Most modern-day discussions feature claims of enmity, persecution and even a massacre resulting from the Jews’ refusal to convert to Islam.

Dr. Al-Issa among with numbers of students in Indonesia. (Supplied)

Nothing could be farther from the truth, according to Al-Issa.

The Qu’ranic references criticizing Jews that some have taken to mean a generalized attack on all Jews actually admonish specific followers of Judaism who went “off the derech” – strayed from the faithful commitment to the letter and spirit of their own Abrahamic tradition, he said.

To illustrate his point, he presented two seemingly paradoxical quotations: The Qur’an differentiates between the types of people, as the Almighty says: “They are not [all] the same; among the People of the Scripture is a community standing [in obedience], reciting the verses of Allah during periods of the night and prostrating [in prayer].”

The Almighty also said: “And among the People of the Scripture is he who, if you entrust him with a great amount [of wealth], he will return it to you. And among them is he who, if you entrust him with a [single] silver coin, he will not return it to you unless you are constantly standing over him [demanding it].”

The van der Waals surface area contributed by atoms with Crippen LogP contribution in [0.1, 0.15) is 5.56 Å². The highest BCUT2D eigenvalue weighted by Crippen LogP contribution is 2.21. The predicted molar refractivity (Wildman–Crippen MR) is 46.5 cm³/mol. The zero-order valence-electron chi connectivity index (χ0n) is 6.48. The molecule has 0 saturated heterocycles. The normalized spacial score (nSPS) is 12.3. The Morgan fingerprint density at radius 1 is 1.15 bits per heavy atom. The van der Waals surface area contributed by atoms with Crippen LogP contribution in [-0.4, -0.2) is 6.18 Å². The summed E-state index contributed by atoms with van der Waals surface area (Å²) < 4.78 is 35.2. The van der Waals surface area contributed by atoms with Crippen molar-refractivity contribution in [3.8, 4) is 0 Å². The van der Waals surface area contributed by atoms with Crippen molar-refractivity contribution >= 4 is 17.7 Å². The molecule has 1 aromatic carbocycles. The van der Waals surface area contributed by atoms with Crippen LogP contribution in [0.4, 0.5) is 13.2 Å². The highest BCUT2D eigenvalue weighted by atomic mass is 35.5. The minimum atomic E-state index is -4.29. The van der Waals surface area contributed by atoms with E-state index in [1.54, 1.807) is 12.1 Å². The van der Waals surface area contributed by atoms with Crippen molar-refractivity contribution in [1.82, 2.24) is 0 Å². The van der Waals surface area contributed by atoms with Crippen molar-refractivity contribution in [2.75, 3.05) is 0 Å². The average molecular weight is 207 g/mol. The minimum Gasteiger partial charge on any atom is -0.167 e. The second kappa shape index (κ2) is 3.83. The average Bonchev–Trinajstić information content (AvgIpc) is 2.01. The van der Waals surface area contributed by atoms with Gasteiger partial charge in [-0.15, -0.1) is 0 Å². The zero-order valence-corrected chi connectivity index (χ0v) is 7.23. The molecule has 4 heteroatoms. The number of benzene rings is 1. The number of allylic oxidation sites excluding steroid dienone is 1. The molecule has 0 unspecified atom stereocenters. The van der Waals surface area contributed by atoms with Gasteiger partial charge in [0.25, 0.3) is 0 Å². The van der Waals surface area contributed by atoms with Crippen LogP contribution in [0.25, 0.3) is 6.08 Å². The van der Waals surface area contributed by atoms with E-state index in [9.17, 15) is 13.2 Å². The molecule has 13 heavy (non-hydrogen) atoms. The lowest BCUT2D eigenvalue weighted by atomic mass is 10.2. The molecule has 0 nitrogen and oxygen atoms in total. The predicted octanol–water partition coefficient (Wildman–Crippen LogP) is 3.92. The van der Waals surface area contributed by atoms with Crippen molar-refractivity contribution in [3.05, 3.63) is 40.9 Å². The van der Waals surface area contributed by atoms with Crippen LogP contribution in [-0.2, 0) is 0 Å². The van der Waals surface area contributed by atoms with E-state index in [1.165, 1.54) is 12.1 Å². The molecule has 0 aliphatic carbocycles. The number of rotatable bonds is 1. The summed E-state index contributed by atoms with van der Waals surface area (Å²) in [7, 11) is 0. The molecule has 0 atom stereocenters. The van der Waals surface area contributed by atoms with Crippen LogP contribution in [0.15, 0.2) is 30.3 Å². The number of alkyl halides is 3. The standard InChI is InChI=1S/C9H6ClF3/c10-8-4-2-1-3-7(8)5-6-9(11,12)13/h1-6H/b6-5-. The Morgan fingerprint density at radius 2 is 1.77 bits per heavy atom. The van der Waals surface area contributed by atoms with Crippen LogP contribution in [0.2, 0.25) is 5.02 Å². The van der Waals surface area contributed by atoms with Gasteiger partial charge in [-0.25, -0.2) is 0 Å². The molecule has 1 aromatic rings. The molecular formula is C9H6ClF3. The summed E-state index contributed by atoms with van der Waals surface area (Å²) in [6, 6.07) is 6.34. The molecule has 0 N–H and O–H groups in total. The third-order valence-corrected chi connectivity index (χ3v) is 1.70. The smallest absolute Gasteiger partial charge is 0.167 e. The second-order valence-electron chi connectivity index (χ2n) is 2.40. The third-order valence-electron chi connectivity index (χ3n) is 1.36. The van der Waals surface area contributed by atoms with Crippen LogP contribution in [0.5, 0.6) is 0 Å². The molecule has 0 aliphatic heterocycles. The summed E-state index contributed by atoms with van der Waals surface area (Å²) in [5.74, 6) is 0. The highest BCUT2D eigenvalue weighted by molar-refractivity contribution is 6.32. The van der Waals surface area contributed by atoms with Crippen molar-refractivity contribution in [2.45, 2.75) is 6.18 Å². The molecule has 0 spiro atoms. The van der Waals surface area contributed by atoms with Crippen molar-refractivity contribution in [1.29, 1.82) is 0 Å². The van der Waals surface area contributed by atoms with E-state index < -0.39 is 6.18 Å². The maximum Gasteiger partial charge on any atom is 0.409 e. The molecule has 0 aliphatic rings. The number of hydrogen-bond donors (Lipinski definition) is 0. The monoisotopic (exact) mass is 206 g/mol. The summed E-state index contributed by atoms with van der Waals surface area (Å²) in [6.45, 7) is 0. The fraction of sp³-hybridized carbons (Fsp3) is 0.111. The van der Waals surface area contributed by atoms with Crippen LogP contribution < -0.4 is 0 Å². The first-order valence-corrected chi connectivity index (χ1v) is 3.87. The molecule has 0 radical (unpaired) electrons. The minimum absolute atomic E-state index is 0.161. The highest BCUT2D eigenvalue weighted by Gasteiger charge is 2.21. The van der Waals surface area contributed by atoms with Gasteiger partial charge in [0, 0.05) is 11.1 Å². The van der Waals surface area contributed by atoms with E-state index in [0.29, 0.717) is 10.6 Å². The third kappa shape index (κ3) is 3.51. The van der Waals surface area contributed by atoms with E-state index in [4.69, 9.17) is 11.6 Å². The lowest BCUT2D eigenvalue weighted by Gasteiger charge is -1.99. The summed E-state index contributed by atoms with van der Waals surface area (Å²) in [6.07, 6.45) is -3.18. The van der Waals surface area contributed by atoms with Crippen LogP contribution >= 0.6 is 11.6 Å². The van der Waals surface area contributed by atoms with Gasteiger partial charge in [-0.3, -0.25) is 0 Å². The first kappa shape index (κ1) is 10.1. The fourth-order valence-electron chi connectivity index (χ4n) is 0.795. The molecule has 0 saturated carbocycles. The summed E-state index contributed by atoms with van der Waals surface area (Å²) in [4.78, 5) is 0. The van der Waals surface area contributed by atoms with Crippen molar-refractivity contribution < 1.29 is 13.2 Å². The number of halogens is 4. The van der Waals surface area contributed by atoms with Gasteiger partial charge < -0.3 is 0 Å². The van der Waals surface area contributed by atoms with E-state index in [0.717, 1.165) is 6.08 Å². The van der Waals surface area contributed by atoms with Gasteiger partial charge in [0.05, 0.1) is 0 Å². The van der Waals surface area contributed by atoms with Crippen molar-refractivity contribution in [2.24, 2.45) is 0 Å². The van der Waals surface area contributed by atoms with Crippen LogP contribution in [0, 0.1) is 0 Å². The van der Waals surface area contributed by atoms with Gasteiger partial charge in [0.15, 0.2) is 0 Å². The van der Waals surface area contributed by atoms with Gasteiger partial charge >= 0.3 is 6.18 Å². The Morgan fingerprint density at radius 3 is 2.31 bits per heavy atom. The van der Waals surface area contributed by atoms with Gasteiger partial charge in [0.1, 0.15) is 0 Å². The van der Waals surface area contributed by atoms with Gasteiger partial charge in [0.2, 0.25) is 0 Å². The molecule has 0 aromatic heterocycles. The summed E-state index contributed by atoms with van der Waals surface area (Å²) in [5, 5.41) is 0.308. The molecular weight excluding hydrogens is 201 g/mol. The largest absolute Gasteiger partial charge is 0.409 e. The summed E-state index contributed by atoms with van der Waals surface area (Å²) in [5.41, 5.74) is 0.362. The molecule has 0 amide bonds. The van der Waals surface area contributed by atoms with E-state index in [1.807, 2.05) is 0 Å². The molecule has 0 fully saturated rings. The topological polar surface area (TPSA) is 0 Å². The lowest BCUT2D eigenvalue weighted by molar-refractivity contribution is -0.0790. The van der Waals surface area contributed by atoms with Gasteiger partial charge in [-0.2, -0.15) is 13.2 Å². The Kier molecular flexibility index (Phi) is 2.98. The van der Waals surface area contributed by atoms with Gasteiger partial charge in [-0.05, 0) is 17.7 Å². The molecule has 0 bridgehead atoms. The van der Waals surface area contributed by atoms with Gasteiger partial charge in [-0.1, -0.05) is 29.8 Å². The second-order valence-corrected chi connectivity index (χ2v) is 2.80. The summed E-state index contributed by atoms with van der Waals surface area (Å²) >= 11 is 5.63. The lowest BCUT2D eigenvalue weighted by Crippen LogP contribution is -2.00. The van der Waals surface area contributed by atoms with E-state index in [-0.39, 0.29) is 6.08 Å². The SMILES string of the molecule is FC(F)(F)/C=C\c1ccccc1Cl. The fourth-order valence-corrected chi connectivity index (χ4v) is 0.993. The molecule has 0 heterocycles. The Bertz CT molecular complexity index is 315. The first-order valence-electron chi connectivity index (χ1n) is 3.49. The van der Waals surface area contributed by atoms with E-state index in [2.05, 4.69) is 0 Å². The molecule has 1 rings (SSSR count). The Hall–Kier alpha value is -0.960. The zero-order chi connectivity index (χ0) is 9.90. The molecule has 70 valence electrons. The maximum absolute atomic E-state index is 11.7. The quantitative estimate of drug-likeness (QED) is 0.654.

God says: “Indeed, those who believed and those who were Jews or Christians or Sabeans [before Prophet Muhammad] – those [among them] who believed in Allah and the Last Day and did righteousness – will have their reward with their Lord, and no fear will there be concerning them, nor will they grieve.”

The Qur’an instructed Muslims to be righteous and benevolent to non-Muslims as long as they are peaceful and do not attack you or fight you.

Sheikh Mohammed bin Abdul Karim Al-Issa, secretary-general of the Muslim World League (MWL)

The Qu’ran speaks to different categories of people, but due to historical misinterpretations, mistranslations and, at times deliberate distortions, there is an appearance of a contradiction.